President Joe Biden claims Georgia’s election reform bill is “Jim Crow in a suit and tie.” He falsely claims it prohibits family members from dropping off absentee ballots, restricts early voting, and limits voting hours. And the media and corporate America are helping to perpetrate this hoax. Yet every change in Georgia’s election law was made simply to prevent more problems like there were last election.
“This election bill is nothing more than a dog whistle to disenfranchise minority voters.”
– Joe Biden
Matthew Weil, of the Bipartisan Policy Center, claims this helps voters. It allows voters to obtain ballots without an excuse. Voters can also vote on Sunday. Counties must have drop boxes. It extended early voting three additional days. Voters can request a ballot 11 weeks in advance. The only change, which most Americans support, is you must show “any form of ID”, even a utility bill, to vote.
Richard Hasen, an election law expert at the University of California, said that many of the things this bill does is in line with what other states already do. It is confusing why the reworking of voting rights laws for the right reason is illegal, particularly when it is not as strict as many other states. He added, “There is little data that shows increasing ID requirements affects participation at all.”
Manfred claims he made the decision to move the All-Star game from Atlanta to Colorado under pressure from the Black Players Alliance, an organization of black players formed after the death of George Floyd. They also pressured Coke, Delta Airlines and American Express to support them.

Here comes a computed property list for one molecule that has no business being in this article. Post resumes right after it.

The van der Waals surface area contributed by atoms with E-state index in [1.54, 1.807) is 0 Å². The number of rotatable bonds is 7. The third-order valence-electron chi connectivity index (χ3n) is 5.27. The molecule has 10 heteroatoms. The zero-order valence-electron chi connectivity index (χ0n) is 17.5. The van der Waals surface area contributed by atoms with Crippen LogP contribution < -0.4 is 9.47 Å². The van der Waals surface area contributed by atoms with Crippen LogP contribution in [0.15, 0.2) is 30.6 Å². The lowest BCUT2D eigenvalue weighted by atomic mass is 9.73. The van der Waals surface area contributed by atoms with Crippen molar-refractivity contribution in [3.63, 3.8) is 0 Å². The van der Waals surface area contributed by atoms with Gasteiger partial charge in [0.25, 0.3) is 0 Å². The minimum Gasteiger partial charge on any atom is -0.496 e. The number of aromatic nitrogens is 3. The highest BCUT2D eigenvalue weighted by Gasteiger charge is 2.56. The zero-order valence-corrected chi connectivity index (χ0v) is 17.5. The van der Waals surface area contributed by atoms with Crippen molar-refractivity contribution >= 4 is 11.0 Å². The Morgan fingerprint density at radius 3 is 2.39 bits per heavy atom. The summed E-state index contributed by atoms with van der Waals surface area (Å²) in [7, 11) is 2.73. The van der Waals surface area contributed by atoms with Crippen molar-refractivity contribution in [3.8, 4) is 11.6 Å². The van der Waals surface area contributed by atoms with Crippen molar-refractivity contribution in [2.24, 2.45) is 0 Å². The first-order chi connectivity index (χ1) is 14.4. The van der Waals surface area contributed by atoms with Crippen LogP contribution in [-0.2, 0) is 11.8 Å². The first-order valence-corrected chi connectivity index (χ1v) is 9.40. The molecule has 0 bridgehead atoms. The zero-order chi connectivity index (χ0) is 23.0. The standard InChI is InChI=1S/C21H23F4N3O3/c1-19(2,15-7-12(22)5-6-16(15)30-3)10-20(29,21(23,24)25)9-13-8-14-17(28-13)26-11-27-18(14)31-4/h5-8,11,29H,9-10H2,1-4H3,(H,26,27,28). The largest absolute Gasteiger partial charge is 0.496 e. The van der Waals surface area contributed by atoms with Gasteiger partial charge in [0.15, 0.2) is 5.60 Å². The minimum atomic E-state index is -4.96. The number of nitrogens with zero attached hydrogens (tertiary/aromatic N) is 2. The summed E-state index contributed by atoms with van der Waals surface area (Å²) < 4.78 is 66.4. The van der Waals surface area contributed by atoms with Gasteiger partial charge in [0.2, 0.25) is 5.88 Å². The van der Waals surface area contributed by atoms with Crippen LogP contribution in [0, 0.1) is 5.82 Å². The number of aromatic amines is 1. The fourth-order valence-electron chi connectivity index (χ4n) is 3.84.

The All-Star Game would have been a huge opportunity for Georgia’s large minority-owned small business community. They’re now left paying the price for leftist politics. These identity groups hurt the people this would have helped by perpetrating a false narrative with the help of the media.
“It takes considerable knowledge just to realize the extent of your own ignorance.”
– Thomas Sowell
Plato told us in 400 BC, “Don’t confuse me with facts.” Apparently, facts are not a strong suit for progressive politicians, baseball identity groups, and corporate America. If the left does not like a policy, they rally everyone in their camp to go into attack mode and cancel out any group, policy or individual they disagree with. This is dangerous and antithetical to the values of our great republic.
Not so long ago, American baseball was a great equalizer. It provided a place for political activists of all stripes and colors, professionals, blue color workers, the wealthy and the poor to forget their differences, and enjoy a game together. They’d “catch” a bag of peanuts from a wandering vendor and share them. They only fought each other over who could catch and retrieve a prized foul ball.
You can’t escape woke politics today, especially in America’s once great pastime, baseball. The baseball stadium was once our “national neutral zone.” Now it’s been violated by woke partisan politics. It is shameful that America’s Pastime is not only being influenced by identity groups and progressives but it is perpetrating false political narratives supported by American companies.
Rickey was recognized by the NAACP and numerous Civil Rights groups as the man who desegregated professional sports. Rickey and Jackie Robinson worked together for years to end segregation in major leagues and amateur sports. It is a shame that the very sport and the very two men that spent their lives fighting segregation are disgraced by progressive politicians and identity groups at an event honoring them and America's Pastime.
“Some day I'm going to have to stand before God, and if He asks me why, I didn't let that [Jackie] Robinson fellow play ball, I don't think saying 'because of the color of his skin' would be a good enough answer.”
– Branch Rickey